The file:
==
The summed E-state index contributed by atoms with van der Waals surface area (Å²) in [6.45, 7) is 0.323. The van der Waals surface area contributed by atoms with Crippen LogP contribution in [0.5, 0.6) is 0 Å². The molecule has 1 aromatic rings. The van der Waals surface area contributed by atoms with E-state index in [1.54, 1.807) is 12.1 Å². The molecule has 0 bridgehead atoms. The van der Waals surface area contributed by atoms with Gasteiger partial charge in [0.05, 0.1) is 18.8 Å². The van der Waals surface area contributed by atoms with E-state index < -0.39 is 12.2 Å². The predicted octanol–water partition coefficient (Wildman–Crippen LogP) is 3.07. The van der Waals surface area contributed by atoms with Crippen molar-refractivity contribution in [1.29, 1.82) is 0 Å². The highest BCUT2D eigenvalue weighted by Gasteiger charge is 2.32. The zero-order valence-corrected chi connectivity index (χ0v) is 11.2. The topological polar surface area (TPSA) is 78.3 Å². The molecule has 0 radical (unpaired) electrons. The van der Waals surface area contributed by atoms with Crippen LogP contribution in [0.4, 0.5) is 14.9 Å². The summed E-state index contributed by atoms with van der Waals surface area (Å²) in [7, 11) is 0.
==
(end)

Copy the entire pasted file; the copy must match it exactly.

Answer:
The summed E-state index contributed by atoms with van der Waals surface area (Å²) in [6.45, 7) is 0.323. The van der Waals surface area contributed by atoms with Crippen LogP contribution in [0.5, 0.6) is 0 Å². The molecule has 1 aromatic rings. The van der Waals surface area contributed by atoms with E-state index in [1.54, 1.807) is 12.1 Å². The molecule has 0 bridgehead atoms. The van der Waals surface area contributed by atoms with Gasteiger partial charge in [0.05, 0.1) is 18.8 Å². The van der Waals surface area contributed by atoms with E-state index < -0.39 is 12.2 Å². The predicted octanol–water partition coefficient (Wildman–Crippen LogP) is 3.07. The van der Waals surface area contributed by atoms with Crippen molar-refractivity contribution in [1.29, 1.82) is 0 Å². The highest BCUT2D eigenvalue weighted by Gasteiger charge is 2.32. The zero-order valence-corrected chi connectivity index (χ0v) is 11.2. The topological polar surface area (TPSA) is 78.3 Å². The molecule has 0 radical (unpaired) electrons. The van der Waals surface area contributed by atoms with Crippen LogP contribution in [0.4, 0.5) is 14.9 Å². The summed E-state index contributed by atoms with van der Waals surface area (Å²) in [7, 11) is 0.